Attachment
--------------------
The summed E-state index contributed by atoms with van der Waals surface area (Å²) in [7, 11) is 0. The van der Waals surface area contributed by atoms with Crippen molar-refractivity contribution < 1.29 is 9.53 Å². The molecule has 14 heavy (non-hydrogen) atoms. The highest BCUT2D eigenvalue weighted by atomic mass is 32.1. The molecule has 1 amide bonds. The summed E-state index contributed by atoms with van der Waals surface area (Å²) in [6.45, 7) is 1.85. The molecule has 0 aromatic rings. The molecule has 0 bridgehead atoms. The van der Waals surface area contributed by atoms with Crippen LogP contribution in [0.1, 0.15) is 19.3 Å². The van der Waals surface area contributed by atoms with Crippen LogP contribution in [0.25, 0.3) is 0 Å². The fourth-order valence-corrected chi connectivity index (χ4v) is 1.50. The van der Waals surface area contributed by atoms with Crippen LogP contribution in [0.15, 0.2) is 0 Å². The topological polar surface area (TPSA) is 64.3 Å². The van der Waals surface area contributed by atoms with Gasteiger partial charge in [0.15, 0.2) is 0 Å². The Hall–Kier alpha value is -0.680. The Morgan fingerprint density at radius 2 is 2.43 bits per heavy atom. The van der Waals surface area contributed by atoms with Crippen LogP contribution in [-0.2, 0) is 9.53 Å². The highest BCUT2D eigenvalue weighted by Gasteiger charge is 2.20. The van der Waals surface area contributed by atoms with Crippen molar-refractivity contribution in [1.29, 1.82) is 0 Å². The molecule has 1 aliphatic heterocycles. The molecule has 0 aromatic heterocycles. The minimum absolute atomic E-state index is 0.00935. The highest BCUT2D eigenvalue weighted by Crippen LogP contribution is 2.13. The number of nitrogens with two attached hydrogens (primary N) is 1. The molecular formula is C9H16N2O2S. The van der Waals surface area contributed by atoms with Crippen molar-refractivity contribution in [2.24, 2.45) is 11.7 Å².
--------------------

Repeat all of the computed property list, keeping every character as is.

The summed E-state index contributed by atoms with van der Waals surface area (Å²) in [7, 11) is 0. The van der Waals surface area contributed by atoms with Crippen molar-refractivity contribution < 1.29 is 9.53 Å². The molecule has 14 heavy (non-hydrogen) atoms. The highest BCUT2D eigenvalue weighted by atomic mass is 32.1. The molecule has 1 amide bonds. The summed E-state index contributed by atoms with van der Waals surface area (Å²) in [6.45, 7) is 1.85. The molecule has 0 aromatic rings. The molecule has 0 bridgehead atoms. The van der Waals surface area contributed by atoms with Crippen LogP contribution in [0.1, 0.15) is 19.3 Å². The van der Waals surface area contributed by atoms with Crippen LogP contribution in [0.25, 0.3) is 0 Å². The fourth-order valence-corrected chi connectivity index (χ4v) is 1.50. The van der Waals surface area contributed by atoms with Crippen LogP contribution in [0.15, 0.2) is 0 Å². The topological polar surface area (TPSA) is 64.3 Å². The van der Waals surface area contributed by atoms with Gasteiger partial charge in [0.15, 0.2) is 0 Å². The Hall–Kier alpha value is -0.680. The Morgan fingerprint density at radius 2 is 2.43 bits per heavy atom. The van der Waals surface area contributed by atoms with Crippen LogP contribution in [-0.2, 0) is 9.53 Å². The highest BCUT2D eigenvalue weighted by Gasteiger charge is 2.20. The van der Waals surface area contributed by atoms with Crippen molar-refractivity contribution in [1.29, 1.82) is 0 Å². The molecule has 1 aliphatic heterocycles. The molecule has 0 aromatic heterocycles. The minimum absolute atomic E-state index is 0.00935. The highest BCUT2D eigenvalue weighted by Crippen LogP contribution is 2.13. The number of nitrogens with two attached hydrogens (primary N) is 1. The molecular formula is C9H16N2O2S. The van der Waals surface area contributed by atoms with Crippen molar-refractivity contribution in [2.24, 2.45) is 11.7 Å².